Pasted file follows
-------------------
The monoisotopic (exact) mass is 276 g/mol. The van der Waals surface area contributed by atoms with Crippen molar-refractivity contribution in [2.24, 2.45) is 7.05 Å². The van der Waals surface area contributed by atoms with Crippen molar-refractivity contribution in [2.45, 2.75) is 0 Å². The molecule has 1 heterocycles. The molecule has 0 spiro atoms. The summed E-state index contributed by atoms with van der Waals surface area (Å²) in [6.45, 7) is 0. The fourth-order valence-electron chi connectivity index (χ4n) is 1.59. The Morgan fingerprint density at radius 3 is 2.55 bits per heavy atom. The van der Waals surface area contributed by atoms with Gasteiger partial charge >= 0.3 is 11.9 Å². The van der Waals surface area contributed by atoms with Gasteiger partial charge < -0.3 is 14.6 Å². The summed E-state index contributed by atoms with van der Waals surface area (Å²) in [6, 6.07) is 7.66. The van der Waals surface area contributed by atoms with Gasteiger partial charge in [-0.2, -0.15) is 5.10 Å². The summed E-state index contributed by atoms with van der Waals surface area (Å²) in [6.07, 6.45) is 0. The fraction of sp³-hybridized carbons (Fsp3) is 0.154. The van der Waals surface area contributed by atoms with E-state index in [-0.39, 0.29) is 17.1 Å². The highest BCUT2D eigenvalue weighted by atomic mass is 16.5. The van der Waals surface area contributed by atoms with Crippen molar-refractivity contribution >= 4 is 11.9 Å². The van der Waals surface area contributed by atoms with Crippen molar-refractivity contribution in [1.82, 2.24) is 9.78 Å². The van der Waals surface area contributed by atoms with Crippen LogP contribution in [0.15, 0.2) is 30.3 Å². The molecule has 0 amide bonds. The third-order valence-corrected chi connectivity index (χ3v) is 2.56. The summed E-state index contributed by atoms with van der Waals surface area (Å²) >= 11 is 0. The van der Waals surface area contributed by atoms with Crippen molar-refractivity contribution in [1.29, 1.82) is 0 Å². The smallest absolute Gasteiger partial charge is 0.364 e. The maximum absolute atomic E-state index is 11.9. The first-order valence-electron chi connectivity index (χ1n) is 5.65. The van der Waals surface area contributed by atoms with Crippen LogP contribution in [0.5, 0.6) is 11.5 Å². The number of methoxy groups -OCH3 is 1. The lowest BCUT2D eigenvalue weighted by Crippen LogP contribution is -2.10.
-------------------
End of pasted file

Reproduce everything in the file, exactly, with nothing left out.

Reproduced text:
The monoisotopic (exact) mass is 276 g/mol. The van der Waals surface area contributed by atoms with Crippen molar-refractivity contribution in [2.24, 2.45) is 7.05 Å². The van der Waals surface area contributed by atoms with Crippen molar-refractivity contribution in [2.45, 2.75) is 0 Å². The molecule has 1 heterocycles. The molecule has 0 spiro atoms. The summed E-state index contributed by atoms with van der Waals surface area (Å²) in [6.45, 7) is 0. The fourth-order valence-electron chi connectivity index (χ4n) is 1.59. The Morgan fingerprint density at radius 3 is 2.55 bits per heavy atom. The van der Waals surface area contributed by atoms with Gasteiger partial charge >= 0.3 is 11.9 Å². The van der Waals surface area contributed by atoms with Gasteiger partial charge < -0.3 is 14.6 Å². The summed E-state index contributed by atoms with van der Waals surface area (Å²) in [6, 6.07) is 7.66. The van der Waals surface area contributed by atoms with Gasteiger partial charge in [-0.2, -0.15) is 5.10 Å². The summed E-state index contributed by atoms with van der Waals surface area (Å²) in [6.07, 6.45) is 0. The fraction of sp³-hybridized carbons (Fsp3) is 0.154. The van der Waals surface area contributed by atoms with E-state index in [-0.39, 0.29) is 17.1 Å². The highest BCUT2D eigenvalue weighted by atomic mass is 16.5. The van der Waals surface area contributed by atoms with Crippen molar-refractivity contribution >= 4 is 11.9 Å². The van der Waals surface area contributed by atoms with Crippen molar-refractivity contribution in [1.82, 2.24) is 9.78 Å². The van der Waals surface area contributed by atoms with Crippen LogP contribution in [0.15, 0.2) is 30.3 Å². The molecule has 0 amide bonds. The third-order valence-corrected chi connectivity index (χ3v) is 2.56. The summed E-state index contributed by atoms with van der Waals surface area (Å²) >= 11 is 0. The van der Waals surface area contributed by atoms with Crippen molar-refractivity contribution in [1.29, 1.82) is 0 Å². The smallest absolute Gasteiger partial charge is 0.364 e. The maximum absolute atomic E-state index is 11.9. The first-order valence-electron chi connectivity index (χ1n) is 5.65. The van der Waals surface area contributed by atoms with Crippen LogP contribution in [0.5, 0.6) is 11.5 Å². The number of methoxy groups -OCH3 is 1. The lowest BCUT2D eigenvalue weighted by Crippen LogP contribution is -2.10.